This is an odd book, with Marcus giving an indirect biographical sketch of the band framed with many tangents into the history and culture of the late 1960's. Marcus writes well, but long stretches of looking into the art, cinema, and philosophy of the period leaves the whole narrative standing uneasily, and lacking in foundation. He looks at the effect the band would have after its break up, but in trying to link the music to classic philosophy and literature, he then juxtaposes the idea of pop [...]

    Malcolm
    I kept reading assuming this book would go somewhere. It is the most overblown description of music I’ve seen. When it is referencing the original songs to movies such as Oliver Stone’s The Doors and to Eddie and The Cruisers, there’s very little to be gained here other than filling some time for nearly 200 pages. Surely the Salman Rushdie cover quote that ‘Nobody reads a song like Greil Marcus’ wasn’t intended as a good thing?

    ennui waves
    i read this book for all the wrong reasons. i was strictly in it for the laughs. it's terrible, i know, but an analysis of the doors and their music promised so much deliciousness it was hard to resist. and sure, i did laugh at the probing of rock lyrics, the live performances, and the gushing over oliver stone's film, but i must admit i was kinda won over by greil's sincerity and intelligence.

    James Biser
    This is a great biography of the Doors!Greil Marcus is an excellent voice to tell the story of this band because he is a fan that followed the band from gig to gig and lived a life similar to the lifestyle Jim Morrison and the Doors promoted. It is my opinion that Morrison is a fine poet that drew the picture of what his imagined, drug-fueled utopia would be. Marcus obviously lived in that world and his voice is the voice of a fellow poet that lived in the same hippy heaven.Read this book!

    Jeff
    The Doors were a band built around the portentous vocals -- "morbid romantic excess" (Eve Babitz, whose enthusiasm was by then all for The Buffalo Springfield) -- of performance artist Jim Morrison, whose performances, while available on YouTube, seem not to have been staged for the screen. You had to have been there, and that's where this interesting book comes in, a sort of comeback for Marcus, whose recent music books have ranged from horrid (a commission-job on the modernism of Highway 61 Re [...]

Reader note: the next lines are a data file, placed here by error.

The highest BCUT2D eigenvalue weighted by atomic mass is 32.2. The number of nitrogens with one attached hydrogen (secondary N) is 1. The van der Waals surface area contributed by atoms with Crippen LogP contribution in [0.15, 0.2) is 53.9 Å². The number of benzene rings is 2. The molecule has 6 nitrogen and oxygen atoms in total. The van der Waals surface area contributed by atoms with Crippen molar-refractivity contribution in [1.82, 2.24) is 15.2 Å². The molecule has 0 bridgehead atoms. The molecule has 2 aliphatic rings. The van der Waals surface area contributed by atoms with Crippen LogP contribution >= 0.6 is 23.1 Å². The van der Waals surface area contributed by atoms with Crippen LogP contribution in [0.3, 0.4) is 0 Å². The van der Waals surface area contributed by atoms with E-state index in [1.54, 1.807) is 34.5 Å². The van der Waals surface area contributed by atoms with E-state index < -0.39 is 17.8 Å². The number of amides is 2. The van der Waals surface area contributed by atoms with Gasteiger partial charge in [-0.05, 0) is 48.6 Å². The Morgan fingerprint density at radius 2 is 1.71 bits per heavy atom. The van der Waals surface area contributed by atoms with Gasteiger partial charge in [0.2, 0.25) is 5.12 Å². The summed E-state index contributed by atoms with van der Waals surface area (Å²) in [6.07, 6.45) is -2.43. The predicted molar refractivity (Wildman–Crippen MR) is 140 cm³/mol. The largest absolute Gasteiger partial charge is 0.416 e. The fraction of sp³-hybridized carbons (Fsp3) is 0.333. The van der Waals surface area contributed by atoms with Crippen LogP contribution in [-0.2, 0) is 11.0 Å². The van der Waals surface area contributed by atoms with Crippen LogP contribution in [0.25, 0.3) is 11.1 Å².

Paul
    The Doors performed the absolute greatest rock song ever, Light My Fire, yet produced only a few other really good hit songs. Nonetheless, the fame of Light My Fire and the story of lead singer Jim Morrison have made The Doors one of the most listened to rock groups of all time. Even today, any good rock music station continues to play their music on a daily basis.This book uses The Doors' music as a backdrop to describing the entire rock music scene during the late 60's and 70's. Of course, it [...]

    Dave Comerford
    This is the first thing I have read by the professor emeritus of criticism of pop culture, Greil Marcus. I was mostly motivated to read this out of curiosity - what does scholarly criticism of pop culture look like? The answer, in the case of this book, is meandering, capricious and sprinkled with enough oh-I-didn't-know that-he-sang-on-that titbits to keep me reading. I had two other motivations for reading this book, and I find both shameful and immature. The first is that I feel a tingle of r [...]

    Dschinn Golem
    Greil Marcus – The Doors. KIWI 2013 Es fühlt sich beim Lesen beinahe so an als würde man selbst mit auf der Bühne stehen, wenn Marcus nacherzählt, wie einer der wichtigsten Musikbands aller Zeiten ihre Aufführung vor Publikums inszeniert. Detaillierte Beschreibungen, einzelne Gesten und kleinste Mängel in der Choreografie zeugen von intensiver Recherche und machen diese Biografie zu einem Musikroman. Von den Anfängen in kleinen Kneipen, über die Auftritte im legendären Whiskey-A-Go-Go [...]

    Paul